DALLAS -- One day afteron Facebook, 50-year-old Sonia Johnson spoke with "CBS This Morning" and said she was motivated to give back by raising awareness. "This, to me, was an opportunity to pay it forward to hopefully to reach someone to let them know that this is a journey, but you have to be able to take the first step to get tested," Johnson said Friday. "And even though it's scary and we know we've met people along the way, we've lost people along this journey, it's doable if you get tested early."
Johnson, alongside her surgeon, Dr. Allison DiPasquale, offered an inside look from the operating room for about 27 minutes at the Methodist Charlton Medical Center. DiPasquale said they encountered no complications.
"We took extra precautions but I operated just like I do every day. We focused on the patient. The main deal was getting Sonia out of that surgery cancer free," DiPasquale said. DiPasquale hoped the live stream would remind viewers to get their mammograms.
"Just getting that mammogram is early detection and can help save lives," DiPasquale said.
The American Cancer Society recommends women with an average risk of breast cancer – "meaning that if you don't have a family history of breast cancer or any other high-risk features," DiPasquale said – should have the option to start annual screenings with mammograms at the age of 40. Starting at age 45, women should get screened every year.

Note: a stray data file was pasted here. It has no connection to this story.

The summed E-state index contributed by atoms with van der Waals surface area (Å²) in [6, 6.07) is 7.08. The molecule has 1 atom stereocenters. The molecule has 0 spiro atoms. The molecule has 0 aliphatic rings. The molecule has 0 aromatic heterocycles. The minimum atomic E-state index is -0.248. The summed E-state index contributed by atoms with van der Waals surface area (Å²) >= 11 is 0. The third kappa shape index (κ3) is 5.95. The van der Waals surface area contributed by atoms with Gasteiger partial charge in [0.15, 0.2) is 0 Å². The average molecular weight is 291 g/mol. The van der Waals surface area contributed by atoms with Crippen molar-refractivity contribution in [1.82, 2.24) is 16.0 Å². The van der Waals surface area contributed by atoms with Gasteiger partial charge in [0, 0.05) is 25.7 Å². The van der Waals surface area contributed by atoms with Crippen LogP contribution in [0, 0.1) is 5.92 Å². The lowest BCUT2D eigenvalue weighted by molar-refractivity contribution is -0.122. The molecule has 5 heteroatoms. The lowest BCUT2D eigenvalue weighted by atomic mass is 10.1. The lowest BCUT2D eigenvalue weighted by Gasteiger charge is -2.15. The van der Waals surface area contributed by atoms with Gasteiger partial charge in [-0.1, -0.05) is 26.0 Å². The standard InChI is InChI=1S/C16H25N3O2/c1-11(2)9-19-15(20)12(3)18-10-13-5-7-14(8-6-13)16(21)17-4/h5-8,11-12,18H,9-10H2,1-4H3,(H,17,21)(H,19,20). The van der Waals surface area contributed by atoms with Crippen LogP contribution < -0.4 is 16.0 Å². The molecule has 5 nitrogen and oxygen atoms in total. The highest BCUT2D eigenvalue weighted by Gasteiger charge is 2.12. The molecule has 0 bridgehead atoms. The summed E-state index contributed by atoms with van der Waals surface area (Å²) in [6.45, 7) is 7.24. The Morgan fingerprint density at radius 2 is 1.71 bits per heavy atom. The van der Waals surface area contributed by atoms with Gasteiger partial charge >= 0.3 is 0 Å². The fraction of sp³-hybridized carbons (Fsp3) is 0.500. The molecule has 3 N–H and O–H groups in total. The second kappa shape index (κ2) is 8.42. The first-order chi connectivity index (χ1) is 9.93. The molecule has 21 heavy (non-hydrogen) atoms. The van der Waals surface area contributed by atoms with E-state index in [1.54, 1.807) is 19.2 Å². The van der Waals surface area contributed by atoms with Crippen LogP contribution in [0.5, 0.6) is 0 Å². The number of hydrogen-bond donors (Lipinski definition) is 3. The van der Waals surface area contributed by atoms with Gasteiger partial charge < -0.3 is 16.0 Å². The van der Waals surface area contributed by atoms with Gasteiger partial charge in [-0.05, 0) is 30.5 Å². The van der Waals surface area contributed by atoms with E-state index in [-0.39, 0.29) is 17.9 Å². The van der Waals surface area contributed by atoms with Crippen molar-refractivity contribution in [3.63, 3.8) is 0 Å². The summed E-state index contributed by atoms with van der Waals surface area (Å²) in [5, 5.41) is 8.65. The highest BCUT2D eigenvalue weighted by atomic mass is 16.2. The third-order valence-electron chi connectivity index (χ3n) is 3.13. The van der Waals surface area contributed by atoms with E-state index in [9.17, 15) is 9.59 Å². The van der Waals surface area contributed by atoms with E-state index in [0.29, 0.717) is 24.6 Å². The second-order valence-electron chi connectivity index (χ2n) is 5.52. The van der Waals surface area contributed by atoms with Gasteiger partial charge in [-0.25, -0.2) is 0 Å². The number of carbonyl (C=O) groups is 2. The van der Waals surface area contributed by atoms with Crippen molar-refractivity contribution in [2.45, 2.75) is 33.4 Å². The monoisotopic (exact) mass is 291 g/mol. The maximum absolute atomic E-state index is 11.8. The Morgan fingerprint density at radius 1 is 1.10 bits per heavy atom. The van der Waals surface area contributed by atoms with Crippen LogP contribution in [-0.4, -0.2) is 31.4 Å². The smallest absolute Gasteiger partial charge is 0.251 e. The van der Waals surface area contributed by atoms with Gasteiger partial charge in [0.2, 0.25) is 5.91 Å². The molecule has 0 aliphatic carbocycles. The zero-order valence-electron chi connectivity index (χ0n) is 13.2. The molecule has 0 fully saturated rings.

"Now, if you have a family member, a first-degree family member who has had breast cancer, you go 10 years prior to that to start your imaging," DiPasquale said. A first-degree family member is a close blood relative like a parent or sibling.
can also get mammograms if they notice any changes in their breast tissue, DiPasquale added.
Johnson said she wants people to remember, "This is doable."
"It's never too late to get the testing, it's never too late to start. I just wanted to let people know that you don't necessarily need to have a double mastectomy or a mastectomy. There are options, there are more options available now than there were I would say 20 years ago," Johnson said.
Now Johnson said she's telling everyone she had cancer – "so it makes a difference."